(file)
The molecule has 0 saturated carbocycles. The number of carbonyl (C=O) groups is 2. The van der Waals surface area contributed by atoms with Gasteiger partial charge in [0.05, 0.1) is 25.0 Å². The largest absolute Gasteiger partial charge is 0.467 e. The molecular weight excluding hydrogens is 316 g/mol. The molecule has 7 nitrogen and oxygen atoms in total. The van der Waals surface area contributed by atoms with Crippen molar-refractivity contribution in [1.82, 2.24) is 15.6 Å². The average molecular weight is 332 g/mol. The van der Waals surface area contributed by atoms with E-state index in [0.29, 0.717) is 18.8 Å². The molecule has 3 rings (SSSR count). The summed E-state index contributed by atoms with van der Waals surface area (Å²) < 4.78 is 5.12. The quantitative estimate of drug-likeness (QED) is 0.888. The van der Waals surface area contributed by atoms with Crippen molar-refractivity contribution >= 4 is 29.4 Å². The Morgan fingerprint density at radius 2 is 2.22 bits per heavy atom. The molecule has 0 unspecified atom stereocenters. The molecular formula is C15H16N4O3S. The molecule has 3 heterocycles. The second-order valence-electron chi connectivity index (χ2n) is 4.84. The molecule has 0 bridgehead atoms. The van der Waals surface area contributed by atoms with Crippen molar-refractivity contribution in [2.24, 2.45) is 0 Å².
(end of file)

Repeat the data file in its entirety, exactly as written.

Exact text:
The molecule has 0 saturated carbocycles. The number of carbonyl (C=O) groups is 2. The van der Waals surface area contributed by atoms with Gasteiger partial charge in [0.05, 0.1) is 25.0 Å². The largest absolute Gasteiger partial charge is 0.467 e. The molecular weight excluding hydrogens is 316 g/mol. The molecule has 7 nitrogen and oxygen atoms in total. The van der Waals surface area contributed by atoms with Crippen molar-refractivity contribution in [1.82, 2.24) is 15.6 Å². The average molecular weight is 332 g/mol. The van der Waals surface area contributed by atoms with E-state index in [0.29, 0.717) is 18.8 Å². The molecule has 3 rings (SSSR count). The summed E-state index contributed by atoms with van der Waals surface area (Å²) < 4.78 is 5.12. The quantitative estimate of drug-likeness (QED) is 0.888. The van der Waals surface area contributed by atoms with Crippen molar-refractivity contribution >= 4 is 29.4 Å². The Morgan fingerprint density at radius 2 is 2.22 bits per heavy atom. The molecule has 0 unspecified atom stereocenters. The molecular formula is C15H16N4O3S. The molecule has 3 heterocycles. The second-order valence-electron chi connectivity index (χ2n) is 4.84. The molecule has 0 bridgehead atoms. The van der Waals surface area contributed by atoms with Crippen molar-refractivity contribution in [2.24, 2.45) is 0 Å².